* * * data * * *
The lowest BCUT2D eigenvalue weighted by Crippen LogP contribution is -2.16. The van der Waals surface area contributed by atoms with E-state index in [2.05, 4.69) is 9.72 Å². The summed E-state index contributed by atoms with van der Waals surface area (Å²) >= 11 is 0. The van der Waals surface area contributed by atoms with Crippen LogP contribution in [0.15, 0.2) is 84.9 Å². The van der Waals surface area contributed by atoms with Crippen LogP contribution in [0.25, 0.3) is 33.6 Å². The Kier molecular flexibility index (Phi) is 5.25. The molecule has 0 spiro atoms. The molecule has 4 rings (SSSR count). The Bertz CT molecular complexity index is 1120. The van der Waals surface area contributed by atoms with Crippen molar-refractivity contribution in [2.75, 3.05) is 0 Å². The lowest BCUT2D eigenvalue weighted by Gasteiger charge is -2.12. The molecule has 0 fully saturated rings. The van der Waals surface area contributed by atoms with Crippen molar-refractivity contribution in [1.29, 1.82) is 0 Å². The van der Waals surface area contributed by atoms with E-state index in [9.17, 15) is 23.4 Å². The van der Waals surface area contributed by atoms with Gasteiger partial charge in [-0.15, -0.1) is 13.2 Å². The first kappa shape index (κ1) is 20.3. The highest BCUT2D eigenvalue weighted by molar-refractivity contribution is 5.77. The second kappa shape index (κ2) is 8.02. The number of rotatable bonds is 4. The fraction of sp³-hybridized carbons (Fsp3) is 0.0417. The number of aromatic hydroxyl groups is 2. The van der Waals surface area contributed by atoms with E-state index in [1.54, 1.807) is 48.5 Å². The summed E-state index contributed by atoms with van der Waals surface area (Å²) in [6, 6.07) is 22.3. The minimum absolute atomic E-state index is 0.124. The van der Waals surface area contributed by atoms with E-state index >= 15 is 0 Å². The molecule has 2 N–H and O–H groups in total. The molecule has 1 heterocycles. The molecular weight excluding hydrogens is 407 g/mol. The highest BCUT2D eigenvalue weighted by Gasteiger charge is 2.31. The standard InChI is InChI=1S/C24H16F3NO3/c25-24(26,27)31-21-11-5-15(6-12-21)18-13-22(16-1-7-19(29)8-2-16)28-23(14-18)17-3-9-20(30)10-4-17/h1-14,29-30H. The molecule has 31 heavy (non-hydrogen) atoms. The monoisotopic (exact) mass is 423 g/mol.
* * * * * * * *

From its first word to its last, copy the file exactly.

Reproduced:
The lowest BCUT2D eigenvalue weighted by Crippen LogP contribution is -2.16. The van der Waals surface area contributed by atoms with E-state index in [2.05, 4.69) is 9.72 Å². The summed E-state index contributed by atoms with van der Waals surface area (Å²) >= 11 is 0. The van der Waals surface area contributed by atoms with Crippen LogP contribution in [0.15, 0.2) is 84.9 Å². The van der Waals surface area contributed by atoms with Crippen LogP contribution in [0.25, 0.3) is 33.6 Å². The Kier molecular flexibility index (Phi) is 5.25. The molecule has 0 spiro atoms. The molecule has 4 rings (SSSR count). The Bertz CT molecular complexity index is 1120. The van der Waals surface area contributed by atoms with Crippen molar-refractivity contribution in [2.75, 3.05) is 0 Å². The lowest BCUT2D eigenvalue weighted by Gasteiger charge is -2.12. The molecule has 0 fully saturated rings. The van der Waals surface area contributed by atoms with Crippen molar-refractivity contribution in [1.29, 1.82) is 0 Å². The van der Waals surface area contributed by atoms with E-state index in [9.17, 15) is 23.4 Å². The van der Waals surface area contributed by atoms with Gasteiger partial charge in [-0.15, -0.1) is 13.2 Å². The first kappa shape index (κ1) is 20.3. The highest BCUT2D eigenvalue weighted by molar-refractivity contribution is 5.77. The second kappa shape index (κ2) is 8.02. The number of rotatable bonds is 4. The fraction of sp³-hybridized carbons (Fsp3) is 0.0417. The number of aromatic hydroxyl groups is 2. The van der Waals surface area contributed by atoms with E-state index in [1.54, 1.807) is 48.5 Å². The summed E-state index contributed by atoms with van der Waals surface area (Å²) in [6, 6.07) is 22.3. The minimum absolute atomic E-state index is 0.124. The van der Waals surface area contributed by atoms with E-state index >= 15 is 0 Å². The molecule has 2 N–H and O–H groups in total. The molecule has 1 heterocycles. The molecular weight excluding hydrogens is 407 g/mol. The highest BCUT2D eigenvalue weighted by Gasteiger charge is 2.31. The standard InChI is InChI=1S/C24H16F3NO3/c25-24(26,27)31-21-11-5-15(6-12-21)18-13-22(16-1-7-19(29)8-2-16)28-23(14-18)17-3-9-20(30)10-4-17/h1-14,29-30H. The molecule has 31 heavy (non-hydrogen) atoms. The monoisotopic (exact) mass is 423 g/mol.